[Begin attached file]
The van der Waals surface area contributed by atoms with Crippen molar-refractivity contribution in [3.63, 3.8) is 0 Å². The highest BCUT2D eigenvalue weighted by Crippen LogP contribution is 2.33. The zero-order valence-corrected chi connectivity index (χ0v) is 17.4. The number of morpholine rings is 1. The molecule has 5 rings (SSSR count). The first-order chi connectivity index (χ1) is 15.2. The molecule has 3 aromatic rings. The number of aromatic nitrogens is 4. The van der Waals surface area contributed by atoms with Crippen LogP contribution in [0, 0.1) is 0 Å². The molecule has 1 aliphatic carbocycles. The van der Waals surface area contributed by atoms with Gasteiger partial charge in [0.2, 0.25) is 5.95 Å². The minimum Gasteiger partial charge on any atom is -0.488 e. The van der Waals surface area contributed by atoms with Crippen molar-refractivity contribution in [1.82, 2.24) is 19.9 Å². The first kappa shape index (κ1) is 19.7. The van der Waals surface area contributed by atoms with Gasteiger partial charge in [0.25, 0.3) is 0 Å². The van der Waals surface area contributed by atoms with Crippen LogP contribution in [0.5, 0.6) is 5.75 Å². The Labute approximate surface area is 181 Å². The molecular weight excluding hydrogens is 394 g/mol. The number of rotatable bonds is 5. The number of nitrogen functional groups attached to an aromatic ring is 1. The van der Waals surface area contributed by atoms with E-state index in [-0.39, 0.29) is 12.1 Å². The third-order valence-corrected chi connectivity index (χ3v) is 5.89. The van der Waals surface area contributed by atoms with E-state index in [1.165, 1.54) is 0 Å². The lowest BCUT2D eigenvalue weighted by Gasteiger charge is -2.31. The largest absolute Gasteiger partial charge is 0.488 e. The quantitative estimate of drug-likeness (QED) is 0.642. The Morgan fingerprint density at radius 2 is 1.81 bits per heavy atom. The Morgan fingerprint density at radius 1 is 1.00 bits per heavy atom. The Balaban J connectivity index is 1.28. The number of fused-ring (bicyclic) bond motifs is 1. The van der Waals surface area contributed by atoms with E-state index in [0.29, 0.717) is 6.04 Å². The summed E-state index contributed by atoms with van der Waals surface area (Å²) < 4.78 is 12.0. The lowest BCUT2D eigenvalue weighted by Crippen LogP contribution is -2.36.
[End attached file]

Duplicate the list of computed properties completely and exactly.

The van der Waals surface area contributed by atoms with Crippen molar-refractivity contribution in [3.63, 3.8) is 0 Å². The highest BCUT2D eigenvalue weighted by Crippen LogP contribution is 2.33. The zero-order valence-corrected chi connectivity index (χ0v) is 17.4. The number of morpholine rings is 1. The molecule has 5 rings (SSSR count). The first-order chi connectivity index (χ1) is 15.2. The molecule has 3 aromatic rings. The number of aromatic nitrogens is 4. The van der Waals surface area contributed by atoms with Crippen LogP contribution in [0, 0.1) is 0 Å². The molecule has 1 aliphatic carbocycles. The van der Waals surface area contributed by atoms with Gasteiger partial charge in [0.2, 0.25) is 5.95 Å². The minimum Gasteiger partial charge on any atom is -0.488 e. The van der Waals surface area contributed by atoms with Crippen molar-refractivity contribution in [1.82, 2.24) is 19.9 Å². The first kappa shape index (κ1) is 19.7. The van der Waals surface area contributed by atoms with Gasteiger partial charge in [0.25, 0.3) is 0 Å². The van der Waals surface area contributed by atoms with Crippen LogP contribution in [0.5, 0.6) is 5.75 Å². The Labute approximate surface area is 181 Å². The molecular weight excluding hydrogens is 394 g/mol. The number of rotatable bonds is 5. The number of nitrogen functional groups attached to an aromatic ring is 1. The van der Waals surface area contributed by atoms with E-state index in [-0.39, 0.29) is 12.1 Å². The third-order valence-corrected chi connectivity index (χ3v) is 5.89. The van der Waals surface area contributed by atoms with E-state index in [1.165, 1.54) is 0 Å². The lowest BCUT2D eigenvalue weighted by Gasteiger charge is -2.31. The largest absolute Gasteiger partial charge is 0.488 e. The quantitative estimate of drug-likeness (QED) is 0.642. The Morgan fingerprint density at radius 2 is 1.81 bits per heavy atom. The Morgan fingerprint density at radius 1 is 1.00 bits per heavy atom. The Balaban J connectivity index is 1.28. The number of fused-ring (bicyclic) bond motifs is 1. The van der Waals surface area contributed by atoms with E-state index in [0.29, 0.717) is 6.04 Å². The summed E-state index contributed by atoms with van der Waals surface area (Å²) < 4.78 is 12.0. The lowest BCUT2D eigenvalue weighted by Crippen LogP contribution is -2.36.